Amber Graner: Currently I am the Ubuntu Weekly Newsletter Editor in Chief and current leader of the Ubuntu News Team as well as the North Carolina LoCo Team. I also help organize various UbuCons and help organize the various Ubuntu Weeks (Open Week, App Week, App Dev Week). I also freelance for Ubuntu User Magazine by doing the interviews each week, and I have a blog on Ubuntu User Online - You in Ubuntu.

Question: How's your LoCo, how are you guys/gals active and types of recent activities?

Amber Graner: We have some great NC LoCo Team members in the Winston-Salem area who have started and kept up an Ubuntu Hour at one of their local coffee shops. I drove there and joined in the fun for once for one of the “hours” but it's 2.5 hour drive for me to get there so it's not always possible but I think it's awesome they are doing this. Still other talented team members in the Western North Carolina in the Asheville area have helped get the WNGLUG going again. I try to go as often as I can but it's about an hour from me as well. Even more motivated team members in the Triangle Area (Raleigh, Durham, Chapel Hill) are great about hosting release parties, and participating in TriLUG activities. That's a little over 4 hours away from me so I haven't been there in about a year. We have people (not including me who) participate many areas of the Ubuntu Community - Ubuntu News Team, Ubuntu User Days, Ubuntu Studio, as well as helping with various LinuxFests. While we aren't as active as other LoCo Teams we are getting there and I think the team rocks!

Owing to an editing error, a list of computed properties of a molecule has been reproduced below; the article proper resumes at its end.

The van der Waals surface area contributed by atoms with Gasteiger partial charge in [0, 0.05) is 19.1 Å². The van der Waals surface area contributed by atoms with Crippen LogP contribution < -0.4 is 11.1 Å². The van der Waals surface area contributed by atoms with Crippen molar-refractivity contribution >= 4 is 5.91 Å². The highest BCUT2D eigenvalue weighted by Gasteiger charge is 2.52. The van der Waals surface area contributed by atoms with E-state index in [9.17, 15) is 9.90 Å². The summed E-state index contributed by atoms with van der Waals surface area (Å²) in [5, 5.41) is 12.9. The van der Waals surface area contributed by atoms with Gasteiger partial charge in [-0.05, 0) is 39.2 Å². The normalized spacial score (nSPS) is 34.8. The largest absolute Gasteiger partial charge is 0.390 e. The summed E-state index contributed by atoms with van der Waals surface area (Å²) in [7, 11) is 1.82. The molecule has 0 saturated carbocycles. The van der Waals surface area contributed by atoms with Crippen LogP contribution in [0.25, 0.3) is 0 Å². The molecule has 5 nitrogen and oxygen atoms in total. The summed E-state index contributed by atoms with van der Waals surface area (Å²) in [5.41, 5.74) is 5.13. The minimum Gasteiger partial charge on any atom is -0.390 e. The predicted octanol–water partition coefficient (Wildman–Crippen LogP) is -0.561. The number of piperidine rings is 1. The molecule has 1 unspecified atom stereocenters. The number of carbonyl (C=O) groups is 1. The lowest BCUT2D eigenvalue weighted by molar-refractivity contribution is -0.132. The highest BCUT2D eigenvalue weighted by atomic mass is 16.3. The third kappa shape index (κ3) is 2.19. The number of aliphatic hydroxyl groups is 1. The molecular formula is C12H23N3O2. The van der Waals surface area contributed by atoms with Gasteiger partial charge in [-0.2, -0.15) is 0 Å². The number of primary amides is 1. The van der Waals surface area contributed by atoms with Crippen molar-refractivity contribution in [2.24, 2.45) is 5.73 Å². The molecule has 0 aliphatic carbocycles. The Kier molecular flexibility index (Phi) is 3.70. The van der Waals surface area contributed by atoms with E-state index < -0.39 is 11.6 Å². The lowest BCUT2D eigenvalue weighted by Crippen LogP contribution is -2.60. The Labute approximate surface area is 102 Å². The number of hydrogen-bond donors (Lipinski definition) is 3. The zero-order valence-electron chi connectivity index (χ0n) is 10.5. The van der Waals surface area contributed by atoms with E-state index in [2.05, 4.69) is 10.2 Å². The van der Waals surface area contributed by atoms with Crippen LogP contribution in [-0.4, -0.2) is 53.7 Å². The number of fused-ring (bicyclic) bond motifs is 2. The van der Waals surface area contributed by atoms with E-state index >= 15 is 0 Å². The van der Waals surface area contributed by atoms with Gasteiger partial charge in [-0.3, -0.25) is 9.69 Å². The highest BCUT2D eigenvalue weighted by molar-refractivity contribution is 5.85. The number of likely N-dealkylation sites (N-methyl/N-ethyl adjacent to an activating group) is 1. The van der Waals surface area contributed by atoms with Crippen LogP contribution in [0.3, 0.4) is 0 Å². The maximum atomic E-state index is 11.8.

Question: What have you found are the positives since the Locos forming (why you like your LoCo)

Amber Graner: The NC LoCo Team was formed in 2007 so I wasn't involved in it then. I only got involved in 2009. However, in the time that I have been involved I have seen more people getting involved across the state and our LoCo was approved earlier this year. I personally haven't meet the mailing list only or forums only folks on the team that I know of but I have meet many of the team members who frequent the NC LoCo team IRC channel (#ubuntu-us-nc) and I have to say I think we have an awesome team there (but I am a little bias). It's a great group and I can't wait to see what the next release cycle brings.

Question: How do you deal with people across large state? What are some of the LoCo challenges?

Amber Graner: I think for me it's just trying to connect personally with people across the state. To put a voice and or face with an IRC nick or email address. It's also making sure people anywhere in the state know they are empowered to do their own thing and making sure team members know where to find resources to support their efforts. WIkis are flat and often don't answer all of someones questions. Having a person they can call, email, or ping in IRC to ask for clarification, direction, or just a sanity check goes a long way.

I think one of the biggest challenges we face at the moment is explaining why Canonical does't just write a blank check to the LoCo and supply endless amounts of CDs. Explaining that we are marketing, supporting and advocating on behalf of Ubuntu not Canonical is tricky sometimes. Often I hear “Why doesn't Canonical (insert whatever thing someone thinks Canonical should be doing)?” Like who is going to pay postage to ship Cd's to LoCo members once they reach the contact, or I want to give out 500 CDs at the mall why won't they just give them to us? Why don't they give us money for X event we are marketing them. So that is one Challenge.